Congress leaders on Thursday accused Prime Minister Narendra Modi of using fake nationalism to hide his government’s failures and alleged that he rakes up Pakistan every time he is cornered, The Indian Express reported. They wondered why he did not speak up about China instead.
Congress MP Adhir Ranjan Chowdhury alleged that Modi had taken up Pakistan founder Mohammad Ali Jinnah’s work and was fulfilling his “two-nation theory”. This will only spell disaster for India’s future, he warned. “In the new year, countrymen expected something new from the Modi government,” Chowdhury said. “But the government and Modi continue to sing the same monotonous litany on Pakistan and fake nationalism.”
The comment came hours after Modi told people protesting against the amendments to the Citizenship Act to expose the activities of Pakistan instead of opposing the legislation. He alleged that Congress and its allies did not speak against Pakistan and were instead taking out rallies against these refugees. “I want to say that today need is to expose activities of Pakistan at the international level,” Modi had said in Karnataka. “If you have to agitate, raise your voice against Pakistan’s actions of last 70 years.”
“It is very easy and convenient to raise the bogey of Pakistan,” Chowdhury, who is also the Congress leader in Lok Sabha, said. “Every Indian knows that Pakistan is our enemy, so Modi does not have anything further to discover about Pakistan. We are fighting against Pakistan since Independence; Modi was not in power at the time.”
Wondering why the BJP government did not take up the matter of China, the MP said: “China has been and still raises the issue of Kashmir in international forum, why has Modi never uttered anything against China?” He added that China was construction a road through Pakistan-occupied Kashmir, in reference to the One Belt One Road initiative. “Why does Modi prefer to remain reticent on China and vociferous on Pakistan? Because Modi does not have the guts to raise voice against China.”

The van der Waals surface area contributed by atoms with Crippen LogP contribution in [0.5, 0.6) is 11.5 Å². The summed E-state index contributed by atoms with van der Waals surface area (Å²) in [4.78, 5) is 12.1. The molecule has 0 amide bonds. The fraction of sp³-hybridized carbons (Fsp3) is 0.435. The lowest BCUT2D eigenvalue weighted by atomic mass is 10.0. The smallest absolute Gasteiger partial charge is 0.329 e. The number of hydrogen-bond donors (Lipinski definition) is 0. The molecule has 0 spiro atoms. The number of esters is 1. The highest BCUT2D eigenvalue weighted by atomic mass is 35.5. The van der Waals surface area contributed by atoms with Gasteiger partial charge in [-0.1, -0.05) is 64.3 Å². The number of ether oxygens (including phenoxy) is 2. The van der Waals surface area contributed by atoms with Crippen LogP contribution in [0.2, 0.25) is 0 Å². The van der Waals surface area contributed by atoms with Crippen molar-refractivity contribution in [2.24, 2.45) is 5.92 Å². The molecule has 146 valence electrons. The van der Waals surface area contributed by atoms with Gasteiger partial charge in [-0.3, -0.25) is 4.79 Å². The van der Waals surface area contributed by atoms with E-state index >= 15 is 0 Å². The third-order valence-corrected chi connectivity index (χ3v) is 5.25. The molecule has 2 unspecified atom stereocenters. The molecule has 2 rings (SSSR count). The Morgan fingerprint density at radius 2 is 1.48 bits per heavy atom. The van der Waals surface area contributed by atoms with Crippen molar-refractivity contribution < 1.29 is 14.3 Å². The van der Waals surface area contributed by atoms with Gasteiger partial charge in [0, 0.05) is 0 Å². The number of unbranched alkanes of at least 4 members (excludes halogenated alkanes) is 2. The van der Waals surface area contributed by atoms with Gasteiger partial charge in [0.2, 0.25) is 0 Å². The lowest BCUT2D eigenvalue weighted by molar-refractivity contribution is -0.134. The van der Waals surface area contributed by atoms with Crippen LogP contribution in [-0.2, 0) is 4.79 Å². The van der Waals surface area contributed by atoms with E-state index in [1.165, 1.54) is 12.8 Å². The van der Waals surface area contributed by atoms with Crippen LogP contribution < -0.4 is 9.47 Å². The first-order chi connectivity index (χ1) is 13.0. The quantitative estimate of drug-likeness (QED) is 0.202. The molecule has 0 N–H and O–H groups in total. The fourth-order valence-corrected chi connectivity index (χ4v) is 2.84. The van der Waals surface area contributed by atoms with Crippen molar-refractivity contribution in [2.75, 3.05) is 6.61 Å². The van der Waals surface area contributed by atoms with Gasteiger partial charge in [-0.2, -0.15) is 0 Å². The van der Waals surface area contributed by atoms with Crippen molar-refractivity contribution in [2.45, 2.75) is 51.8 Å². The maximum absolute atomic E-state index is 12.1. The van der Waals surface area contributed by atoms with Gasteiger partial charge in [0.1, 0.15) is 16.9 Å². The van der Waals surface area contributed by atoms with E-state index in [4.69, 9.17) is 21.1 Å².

The Congress, its allies and the eco-system created by them “are standing against the Indian Parliament”, Modi had alleged on Thursday. Senior Congress leader Anand Sharma dismissed this and reminded Modi that the Congress had opposed the law in both Houses. Modi “lacks respect for the institution of Parliament,” Sharma alleged.
“He ought to be told that in Parliamentary democracy you cannot have one view, one party, and one ideology,” Sharma said. “Bills are voted unanimously and contested and challenged as well. We challenged it [the Bill] and we opposed it. How can he say that we are against Parliament?”
Sharma added that the Congress did not need a certificate from Modi about speaking against Pakistan in international fora. “He came to office in 2014. Before that who was taking up the matters [against Pakistan] – whether at the UN or human rights commission,” Sharma asked. “It was the Congress government. Let him not forget that it was Indira Gandhi who dismembered Pakistan, and Bangladesh was created.”
Former Union minister Manish Tewari also criticised the prime minister’s remarks. “The Prime Minister has fallen into the habit of reducing everything to a brainless binary. Whenever he is cornered, he labels everybody as Pakistanis,” Tewari said.
“Whenever the Prime Minister is concerned, he raises the bogey of Pakistan to demonise his political and constitutional opponents,” Tewari added. “The Prime Minister should understand that we are not against giving refuge to the persecuted, but in a constitutional democracy compassion – and not religion – has to be the basis for that refuge and citizenship.”
There have been massive protests against the Citizenship Amendment Act and the proposed NRC across India over the past month, resulting in the deaths of at least 26 people.
The Citizenship Amendment Act, approved by Parliament on December 11, provides citizenship to refugees from six minority religious communities from Bangladesh, Afghanistan and Pakistan, provided they have lived in India for six years and entered the country by December 31, 2014. The Act has been widely criticised for excluding Muslims.